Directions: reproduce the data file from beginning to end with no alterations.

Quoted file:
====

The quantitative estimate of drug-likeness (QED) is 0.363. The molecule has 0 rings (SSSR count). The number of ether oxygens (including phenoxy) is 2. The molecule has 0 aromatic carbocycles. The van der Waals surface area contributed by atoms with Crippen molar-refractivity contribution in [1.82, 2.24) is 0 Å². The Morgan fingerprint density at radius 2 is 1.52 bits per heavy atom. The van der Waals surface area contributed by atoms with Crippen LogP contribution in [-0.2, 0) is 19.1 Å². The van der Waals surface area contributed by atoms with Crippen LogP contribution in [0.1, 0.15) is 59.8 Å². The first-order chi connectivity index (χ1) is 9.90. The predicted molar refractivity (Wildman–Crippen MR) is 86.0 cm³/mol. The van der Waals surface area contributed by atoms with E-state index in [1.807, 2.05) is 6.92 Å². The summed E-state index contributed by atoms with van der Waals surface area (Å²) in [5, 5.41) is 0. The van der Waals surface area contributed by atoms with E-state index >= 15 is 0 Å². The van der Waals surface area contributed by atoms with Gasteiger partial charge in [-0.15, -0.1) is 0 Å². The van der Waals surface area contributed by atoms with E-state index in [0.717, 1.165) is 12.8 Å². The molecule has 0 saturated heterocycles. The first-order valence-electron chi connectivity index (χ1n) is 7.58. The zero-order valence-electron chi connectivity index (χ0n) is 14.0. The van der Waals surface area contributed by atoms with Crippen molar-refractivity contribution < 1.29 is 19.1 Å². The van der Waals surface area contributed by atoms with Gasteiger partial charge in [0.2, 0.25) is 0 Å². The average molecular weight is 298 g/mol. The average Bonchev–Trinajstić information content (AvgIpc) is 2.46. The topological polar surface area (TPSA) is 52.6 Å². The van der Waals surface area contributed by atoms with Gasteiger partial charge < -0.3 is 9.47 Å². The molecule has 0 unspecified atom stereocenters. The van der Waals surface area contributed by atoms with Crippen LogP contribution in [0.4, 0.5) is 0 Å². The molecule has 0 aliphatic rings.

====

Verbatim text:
The quantitative estimate of drug-likeness (QED) is 0.363. The molecule has 0 rings (SSSR count). The number of ether oxygens (including phenoxy) is 2. The molecule has 0 aromatic carbocycles. The van der Waals surface area contributed by atoms with Crippen molar-refractivity contribution in [1.82, 2.24) is 0 Å². The Morgan fingerprint density at radius 2 is 1.52 bits per heavy atom. The van der Waals surface area contributed by atoms with Crippen LogP contribution in [-0.2, 0) is 19.1 Å². The van der Waals surface area contributed by atoms with Crippen LogP contribution in [0.1, 0.15) is 59.8 Å². The first-order chi connectivity index (χ1) is 9.90. The predicted molar refractivity (Wildman–Crippen MR) is 86.0 cm³/mol. The van der Waals surface area contributed by atoms with E-state index in [1.807, 2.05) is 6.92 Å². The summed E-state index contributed by atoms with van der Waals surface area (Å²) in [5, 5.41) is 0. The van der Waals surface area contributed by atoms with E-state index >= 15 is 0 Å². The van der Waals surface area contributed by atoms with Gasteiger partial charge in [-0.15, -0.1) is 0 Å². The van der Waals surface area contributed by atoms with E-state index in [0.717, 1.165) is 12.8 Å². The molecule has 0 saturated heterocycles. The first-order valence-electron chi connectivity index (χ1n) is 7.58. The zero-order valence-electron chi connectivity index (χ0n) is 14.0. The van der Waals surface area contributed by atoms with Crippen molar-refractivity contribution < 1.29 is 19.1 Å². The van der Waals surface area contributed by atoms with Gasteiger partial charge in [0.2, 0.25) is 0 Å². The average molecular weight is 298 g/mol. The average Bonchev–Trinajstić information content (AvgIpc) is 2.46. The topological polar surface area (TPSA) is 52.6 Å². The van der Waals surface area contributed by atoms with Gasteiger partial charge < -0.3 is 9.47 Å². The molecule has 0 unspecified atom stereocenters. The van der Waals surface area contributed by atoms with Crippen LogP contribution in [0.4, 0.5) is 0 Å². The molecule has 0 aliphatic rings.